Solar storm threat returning

A major solar storm could trigger widespread power cuts and disrupt transportation, communication, and banking and finance systems.

A Nasa image shows a solar flare just as sunspot 1105 was turning away from Earth last September. Scientists expect a new storm cycle to peak within two years.
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Move over, global warming. The cosmos has another major threat for Planet Earth: solar super-storms.

The last one hit Earth in 2003, crippling South Africa's power supply.

Two solar tempests in 1989 plunged the Canadian province of Quebec into mid-winter darkness and sparked a deadly explosion on Russia's trans-Siberian gas pipeline.

Back in 1859, energy from the most severe solar storm on record surged through the new-fangled US telegraph system, rendering it unusable for a time.

Now scientists say an unusually quiet period for solar eruptions has ended and a new storm cycle will peak within two years. They are worried about a large mass of magnetised solar plasma being ripped from the sun's surface and flung towards Earth.

"The sun is waking up from a deep slumber, and in the next few years we expect to see much higher levels of solar activity," says Dr Richard Fisher, the head of heliophysics at the US National Aeronautics and Space Administration. "At the same time, our technological society has developed an unprecedented sensitivity to solar storms."

The storm warning has been on the radar of the US National Academy of Sciences for several years. In 2008, the academy estimated that a century-class solar storm today could wreak 20 times more economic damage than Hurricane Katrina, with recovery costs in the first year running as high as US$2 trillion (Dh7.34tn).

Researchers expect a major solar event to trigger widespread power cuts that could cause "disruption of the transportation, communication, banking and finance systems, and government services; the breakdown of the distribution of potable water owing to pump failure; and the loss of perishable foods and medications because of lack of refrigeration".

That is even without reckoning with the direct effects of solar flares on communications and navigation satellites.

The vulnerability of modern electrical grids to stormy "space weather" is due to increasing use of long sections of high-voltage cable, especially the high-voltage direct-current (HVDC) cables that carry power over vast distances.

Such spans act as long-distance highways for earthbound energy originating from the solar wind. But the exit ramps where power is diverted for local use are regulated by high-voltage electrical transformers which handle power surges poorly. They get fried by surges.

That happened to 14 big transformers in South Africa on Halloween in 2003.

The mess of fused copper "contributed significantly to that country's long-running struggle to adequately provide the population and industry with electricity", Samuel Fenwick, the editor of Industrial Fuels and Power, wrote last year.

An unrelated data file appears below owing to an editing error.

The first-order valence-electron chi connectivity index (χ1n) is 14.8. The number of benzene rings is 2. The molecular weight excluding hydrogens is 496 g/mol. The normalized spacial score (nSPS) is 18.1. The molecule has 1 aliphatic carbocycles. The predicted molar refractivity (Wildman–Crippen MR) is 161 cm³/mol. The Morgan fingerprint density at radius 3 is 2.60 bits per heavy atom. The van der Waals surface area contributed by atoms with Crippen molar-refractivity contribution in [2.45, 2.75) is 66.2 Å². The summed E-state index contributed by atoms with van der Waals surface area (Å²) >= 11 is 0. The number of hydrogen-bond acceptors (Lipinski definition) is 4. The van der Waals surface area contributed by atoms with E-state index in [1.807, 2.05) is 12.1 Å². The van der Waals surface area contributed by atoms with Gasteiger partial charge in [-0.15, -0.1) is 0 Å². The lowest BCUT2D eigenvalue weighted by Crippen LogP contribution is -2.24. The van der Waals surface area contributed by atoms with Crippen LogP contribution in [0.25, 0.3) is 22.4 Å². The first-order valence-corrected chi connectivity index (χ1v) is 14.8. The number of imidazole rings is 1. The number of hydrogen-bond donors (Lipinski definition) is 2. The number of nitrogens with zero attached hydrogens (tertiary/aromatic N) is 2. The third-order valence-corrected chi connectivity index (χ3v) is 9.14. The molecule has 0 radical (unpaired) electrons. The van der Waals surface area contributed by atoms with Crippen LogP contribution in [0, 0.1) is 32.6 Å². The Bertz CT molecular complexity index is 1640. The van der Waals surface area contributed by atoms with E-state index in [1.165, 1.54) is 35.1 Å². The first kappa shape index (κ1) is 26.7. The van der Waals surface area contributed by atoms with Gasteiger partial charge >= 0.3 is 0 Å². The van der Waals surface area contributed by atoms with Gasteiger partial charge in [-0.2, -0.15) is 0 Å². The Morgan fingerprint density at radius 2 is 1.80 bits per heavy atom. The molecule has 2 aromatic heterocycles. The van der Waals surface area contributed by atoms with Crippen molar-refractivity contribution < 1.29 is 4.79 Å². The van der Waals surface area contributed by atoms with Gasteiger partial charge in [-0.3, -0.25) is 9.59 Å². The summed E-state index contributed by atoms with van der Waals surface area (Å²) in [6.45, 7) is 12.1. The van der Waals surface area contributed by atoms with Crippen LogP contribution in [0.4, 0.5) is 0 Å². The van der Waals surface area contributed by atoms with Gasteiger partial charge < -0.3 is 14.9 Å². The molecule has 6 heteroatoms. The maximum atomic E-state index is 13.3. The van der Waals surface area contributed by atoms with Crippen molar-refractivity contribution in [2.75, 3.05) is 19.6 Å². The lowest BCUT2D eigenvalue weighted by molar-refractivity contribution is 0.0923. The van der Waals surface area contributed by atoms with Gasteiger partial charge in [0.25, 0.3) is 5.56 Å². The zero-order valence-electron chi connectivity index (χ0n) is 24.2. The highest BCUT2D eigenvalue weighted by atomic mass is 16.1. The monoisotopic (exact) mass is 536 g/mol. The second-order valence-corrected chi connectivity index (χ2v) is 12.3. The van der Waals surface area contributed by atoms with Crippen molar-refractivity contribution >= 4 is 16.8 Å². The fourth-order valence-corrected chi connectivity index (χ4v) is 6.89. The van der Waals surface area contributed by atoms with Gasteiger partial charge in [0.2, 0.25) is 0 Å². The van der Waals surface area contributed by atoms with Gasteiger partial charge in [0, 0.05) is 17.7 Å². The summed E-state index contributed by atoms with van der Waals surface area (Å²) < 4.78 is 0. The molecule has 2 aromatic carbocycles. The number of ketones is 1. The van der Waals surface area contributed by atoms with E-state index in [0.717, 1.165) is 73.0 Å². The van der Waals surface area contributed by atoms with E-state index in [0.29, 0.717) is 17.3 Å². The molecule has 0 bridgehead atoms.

Modern "smart grids" include fibre-optic cables, which add the power of the internet to electricity transmission networks. Unlike copper wires, these do not serve as conduits for "geomagnetically induced currents". But they can certainly transmit garbled data when a solar flare hits Earth. In the worst case, unpredictable responses to the erroneous signals can cause grid failure.

Other information networks with complex electronic control systems are equally vulnerable. Solar storms have caused railway signals to malfunction, sometimes with tragic results.

Zurich Services, a Swiss risk management consultancy that last year prepared a background paper on the hazards of solar storms, says the modern power grid's complexity is both its greatest strength and weakness.

"The modern electrical grid is interconnected for efficient transmission of large quantities of power over a large distributed network," it says. "However, that same interconnectedness … also makes it extremely vulnerable to cascading catastrophic failures."

A number of measures are possible, although few are required under the patchwork of regulations that govern the "supergrids" of North America and Europe. Power grids in other regions tend to be even more loosely regulated.

Zurich Services suggests protecting critical signalling devices with radiation shielding, equipping transformers with surge protectors, burying HVDC cables, increasing the robustness of control-system architecture and improving solar weather forecasts. If flares could be reliably predicted, vulnerable grid sections could be isolated and power stations temporarily shut down.

AV Riswadkar and Buddy Dobbins, two of the company's "risk engineers", concede the coming solar cycle could be a "non-event" as Y2K was. And yet, "the threat of solar storms and associated space weather risks are rare but real and should not be ignored".

"Such an event does not have any precedence for comparison for the potential severity of impact. It can be considered an unrecognised catastrophic risk due to our increased reliance on technology today."

Sir John Beddington, the UK chief scientist, agrees.

"There are two things we need to be thinking about," he said in Washington last month. "We need to think about prediction - the ability to categorise and give warning about when particular types of space weather are likely to occur. The second is about engineering - thinking about particular sectors and their vulnerability to particular types of space weather. That is a complicated issue and we need to think hard about how to do that."

Researchers are already on the case.